Zone of Normality and the fear of standing out

About a year old* and until now unpublished, here comes an essay about social anxiety theory and Cognitive Behaviour Therapy (the main treatment for social anxiety disorders); following a Social Phobia diagnosis a few years prior**… 

 

Social Anxiety, part 1: defining social anxiety disorders

‘Normality’ is an ill defined, but eagerly used benchmark for human behaviour that has always confused me. The tricky bit is that normality does not exist, and everybody knows it but pretend that it is the standard for how people behave. There does not exist a normal person. Everybody is unique and different in some way.

People’s perceptions of what it is to be normal – what others might think about them and how they ought to behave – depend on culture, gender, age and many other factors, but any culture has a zone of normality defined by subtle rules, exceptions and grey areas. And in any culture, the need to belong and the fear of social exclusion shapes behaviours, personalities, the way people relate to each other and who they accept. Mild worrying about what others might think is a normal and benevolent aspect of being a social creature.

 

Social anxiety helps us to remain sensitive to the feelings and needs of others, which is a core foundation of cooperation and building relationships.

Social Anxiety Support: Is Social Anxiety Always a Bad Thing?

 

However, social fear can spin out of control and damage social confidence and the ability to pursue a fulfilling life. That is when social anxiety becomes a disorder.

Social anxiety disorders – extreme shyness, social anxiety and social phobia – are rooted in a hyper strict idea of normality, which causes intense worries about ‘what others might think’, underpinned by low self-esteem and assumptions of being evaluated negatively by others.

 

Social Phobia Diagnosis

A few years ago I saw my GP with yet another health problem that year (most of which I did not take to the GP). He asked questions about my mood and how I liked my work (I did not), had me fill out a questionnaire and eventually referred me to a psychologist for depression and social difficulties at work. The psychologist, P, suggested that I suffered from Social Phobia / Extreme Shyness.

At the time, I felt like I wasn’t a live person at work but a depressed zombie sleepwalking through the games and banter around me. I was uncomfortable with many of the everyday interactions such as entering and saying good morning (unsure of who to greet since it was an open plan office), the morning meeting briefs, talking on the phone, and any sudden informal chit-chat and surprising social event, such as birthday cake celebrations.

 
I was extremely shy from my first day at work and through the first year; often afraid to talk or on the brink of stuttering, and felt like my mind blanked out. The General Manager acted like I couldn’t do anything right and never let me forget the mistakes I had done. My 3 months probation was extended to ‘indefinite’ for nine months because ‘We are not sure’. After a year my anxiety began to fade and I was treated much better by the GM,  but my discomfort then evolved into a part time depression and endless boredom during work hours.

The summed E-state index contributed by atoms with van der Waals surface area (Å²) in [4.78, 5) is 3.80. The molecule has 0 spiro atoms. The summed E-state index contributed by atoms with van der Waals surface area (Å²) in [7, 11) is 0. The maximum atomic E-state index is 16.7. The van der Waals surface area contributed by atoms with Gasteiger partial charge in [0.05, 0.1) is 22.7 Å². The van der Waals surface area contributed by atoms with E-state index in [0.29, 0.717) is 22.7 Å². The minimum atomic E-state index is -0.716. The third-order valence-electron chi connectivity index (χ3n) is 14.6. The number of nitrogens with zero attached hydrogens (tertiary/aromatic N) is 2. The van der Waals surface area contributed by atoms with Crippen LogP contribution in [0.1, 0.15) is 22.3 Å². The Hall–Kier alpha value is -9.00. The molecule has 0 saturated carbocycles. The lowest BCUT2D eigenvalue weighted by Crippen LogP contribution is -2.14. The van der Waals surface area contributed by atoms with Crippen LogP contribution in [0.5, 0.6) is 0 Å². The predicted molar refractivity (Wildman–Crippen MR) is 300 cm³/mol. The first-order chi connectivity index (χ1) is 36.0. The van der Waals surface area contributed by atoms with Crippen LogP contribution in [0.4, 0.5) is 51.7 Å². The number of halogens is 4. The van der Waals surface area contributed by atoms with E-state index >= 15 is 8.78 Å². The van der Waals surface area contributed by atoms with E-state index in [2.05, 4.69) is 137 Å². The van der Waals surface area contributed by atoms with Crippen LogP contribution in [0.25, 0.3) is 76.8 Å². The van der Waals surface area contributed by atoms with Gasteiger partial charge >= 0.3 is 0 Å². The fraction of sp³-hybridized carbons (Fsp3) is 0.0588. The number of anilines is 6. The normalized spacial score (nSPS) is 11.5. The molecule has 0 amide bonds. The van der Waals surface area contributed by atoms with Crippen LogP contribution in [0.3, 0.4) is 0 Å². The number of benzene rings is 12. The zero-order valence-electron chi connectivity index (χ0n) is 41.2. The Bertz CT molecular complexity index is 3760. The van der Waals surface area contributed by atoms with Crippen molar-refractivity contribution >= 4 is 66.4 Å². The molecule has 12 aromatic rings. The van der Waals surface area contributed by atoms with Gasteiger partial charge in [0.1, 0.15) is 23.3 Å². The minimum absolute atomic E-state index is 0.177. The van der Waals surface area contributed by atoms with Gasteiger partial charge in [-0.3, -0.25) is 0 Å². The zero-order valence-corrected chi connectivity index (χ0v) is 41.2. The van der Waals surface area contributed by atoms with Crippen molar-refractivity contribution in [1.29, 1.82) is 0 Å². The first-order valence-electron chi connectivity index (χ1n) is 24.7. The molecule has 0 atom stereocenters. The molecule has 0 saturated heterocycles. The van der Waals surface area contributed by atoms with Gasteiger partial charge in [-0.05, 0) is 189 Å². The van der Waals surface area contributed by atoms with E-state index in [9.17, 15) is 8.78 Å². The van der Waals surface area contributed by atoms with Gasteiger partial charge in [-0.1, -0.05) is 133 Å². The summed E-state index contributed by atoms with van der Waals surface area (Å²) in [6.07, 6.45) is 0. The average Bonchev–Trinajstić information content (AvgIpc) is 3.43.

The depression kicked in every morning when I stepped into the office, and gradually faded after I came home from work. I felt dead tired in most of my spare time, slept a lot and had little energy to pursue my own agendas.

I was often feeling unwell and was haunted by ridiculous injuries, like: tore my calf muscle when running, was incapacitated by excruciating shoulder pain for 3 weeks after taking these photos, and my front tooth broke off when I ate a piece of sticky candy.

 

Bluey
Shoulder injury avoidance tip: do not maniacally snap underwater photos for 1 hour+ in cold water with no wet suit on.

 

While I was very depressed about my job, I didn’t really think it would help to leave it. I was quite certain the problem was me. My job search (which did take place, after all) was also hampered by Telephobia and feeling of alienation from the job advertisements ‘essential requirements’.

P explained social anxiety theory in quite a lot of detail and illustrated it with fictive (I presume) case stories. I also read a book about it. The diagnosis sounded reasonable, and social anxiety is very treatable with Cognitive Behaviour Therapy, so I decided to give the therapy a go.

The following is my thoughts about what I learned from Social Anxiety theory,  and what I got out of Cognitive Behaviour Therapy strategies I tried.

 

Social Anxiety theory: what kind of people have Social Phobia

People who suffer from social anxiety disorders can be natural ‘people’s persons’… empathic, considerate and eager to please… whose strong people orientation and social sensitivity has gone wrong and paradoxically trapped them in social isolation.

They are stuck in the extreme right side of the ‘Anxiety VS Optimal Performance’ diagram:

Social anxiety curve - too little and too much equally bad
Anxiety VS performance